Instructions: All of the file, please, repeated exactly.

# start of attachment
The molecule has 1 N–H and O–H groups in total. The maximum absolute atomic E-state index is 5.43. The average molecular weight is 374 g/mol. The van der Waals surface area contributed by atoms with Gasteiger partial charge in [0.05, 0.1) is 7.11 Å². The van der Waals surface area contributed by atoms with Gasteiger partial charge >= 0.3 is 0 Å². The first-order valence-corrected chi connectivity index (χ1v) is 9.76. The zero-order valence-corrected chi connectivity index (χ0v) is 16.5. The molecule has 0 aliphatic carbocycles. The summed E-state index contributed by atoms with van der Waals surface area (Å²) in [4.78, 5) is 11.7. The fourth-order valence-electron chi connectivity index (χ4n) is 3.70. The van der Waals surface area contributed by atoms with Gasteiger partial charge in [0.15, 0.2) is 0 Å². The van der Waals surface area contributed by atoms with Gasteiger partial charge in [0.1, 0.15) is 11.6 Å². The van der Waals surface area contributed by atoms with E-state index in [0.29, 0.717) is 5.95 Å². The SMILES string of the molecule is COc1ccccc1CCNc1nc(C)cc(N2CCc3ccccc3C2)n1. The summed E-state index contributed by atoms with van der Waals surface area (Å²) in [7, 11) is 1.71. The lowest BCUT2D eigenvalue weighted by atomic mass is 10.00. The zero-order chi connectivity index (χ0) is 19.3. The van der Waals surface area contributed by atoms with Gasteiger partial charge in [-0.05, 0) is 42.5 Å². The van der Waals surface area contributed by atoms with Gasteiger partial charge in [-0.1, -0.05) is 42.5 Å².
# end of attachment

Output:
The molecule has 1 N–H and O–H groups in total. The maximum absolute atomic E-state index is 5.43. The average molecular weight is 374 g/mol. The van der Waals surface area contributed by atoms with Gasteiger partial charge in [0.05, 0.1) is 7.11 Å². The van der Waals surface area contributed by atoms with Gasteiger partial charge >= 0.3 is 0 Å². The first-order valence-corrected chi connectivity index (χ1v) is 9.76. The zero-order valence-corrected chi connectivity index (χ0v) is 16.5. The molecule has 0 aliphatic carbocycles. The summed E-state index contributed by atoms with van der Waals surface area (Å²) in [4.78, 5) is 11.7. The fourth-order valence-electron chi connectivity index (χ4n) is 3.70. The van der Waals surface area contributed by atoms with Gasteiger partial charge in [0.15, 0.2) is 0 Å². The van der Waals surface area contributed by atoms with Gasteiger partial charge in [0.1, 0.15) is 11.6 Å². The van der Waals surface area contributed by atoms with E-state index in [0.29, 0.717) is 5.95 Å². The SMILES string of the molecule is COc1ccccc1CCNc1nc(C)cc(N2CCc3ccccc3C2)n1. The summed E-state index contributed by atoms with van der Waals surface area (Å²) in [7, 11) is 1.71. The lowest BCUT2D eigenvalue weighted by atomic mass is 10.00. The zero-order chi connectivity index (χ0) is 19.3. The van der Waals surface area contributed by atoms with Gasteiger partial charge in [-0.05, 0) is 42.5 Å². The van der Waals surface area contributed by atoms with Gasteiger partial charge in [-0.1, -0.05) is 42.5 Å².